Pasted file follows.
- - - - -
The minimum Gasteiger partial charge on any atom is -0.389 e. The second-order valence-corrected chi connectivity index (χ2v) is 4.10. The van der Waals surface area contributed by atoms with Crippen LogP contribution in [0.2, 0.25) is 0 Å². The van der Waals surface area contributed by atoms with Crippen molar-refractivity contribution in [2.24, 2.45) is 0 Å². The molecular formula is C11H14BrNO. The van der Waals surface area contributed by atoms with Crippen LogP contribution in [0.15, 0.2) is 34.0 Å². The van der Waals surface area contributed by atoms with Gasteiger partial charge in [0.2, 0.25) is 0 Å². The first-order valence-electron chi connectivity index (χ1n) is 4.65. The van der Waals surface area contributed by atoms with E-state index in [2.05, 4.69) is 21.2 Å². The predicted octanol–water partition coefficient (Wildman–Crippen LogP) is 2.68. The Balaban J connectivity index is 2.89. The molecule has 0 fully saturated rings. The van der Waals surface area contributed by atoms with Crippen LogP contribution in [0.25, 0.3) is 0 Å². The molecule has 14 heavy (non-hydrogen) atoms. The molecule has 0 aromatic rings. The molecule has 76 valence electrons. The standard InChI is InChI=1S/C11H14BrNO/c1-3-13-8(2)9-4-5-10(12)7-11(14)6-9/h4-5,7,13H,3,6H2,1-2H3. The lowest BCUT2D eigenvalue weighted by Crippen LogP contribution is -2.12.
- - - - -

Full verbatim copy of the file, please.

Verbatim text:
The minimum Gasteiger partial charge on any atom is -0.389 e. The second-order valence-corrected chi connectivity index (χ2v) is 4.10. The van der Waals surface area contributed by atoms with Crippen LogP contribution in [0.2, 0.25) is 0 Å². The van der Waals surface area contributed by atoms with Crippen molar-refractivity contribution in [2.24, 2.45) is 0 Å². The molecular formula is C11H14BrNO. The van der Waals surface area contributed by atoms with Crippen LogP contribution in [0.15, 0.2) is 34.0 Å². The van der Waals surface area contributed by atoms with Gasteiger partial charge in [0.2, 0.25) is 0 Å². The first-order valence-electron chi connectivity index (χ1n) is 4.65. The van der Waals surface area contributed by atoms with E-state index in [2.05, 4.69) is 21.2 Å². The predicted octanol–water partition coefficient (Wildman–Crippen LogP) is 2.68. The Balaban J connectivity index is 2.89. The molecule has 0 fully saturated rings. The van der Waals surface area contributed by atoms with Crippen LogP contribution in [0.25, 0.3) is 0 Å². The molecule has 14 heavy (non-hydrogen) atoms. The molecule has 0 aromatic rings. The molecule has 76 valence electrons. The standard InChI is InChI=1S/C11H14BrNO/c1-3-13-8(2)9-4-5-10(12)7-11(14)6-9/h4-5,7,13H,3,6H2,1-2H3. The lowest BCUT2D eigenvalue weighted by Crippen LogP contribution is -2.12.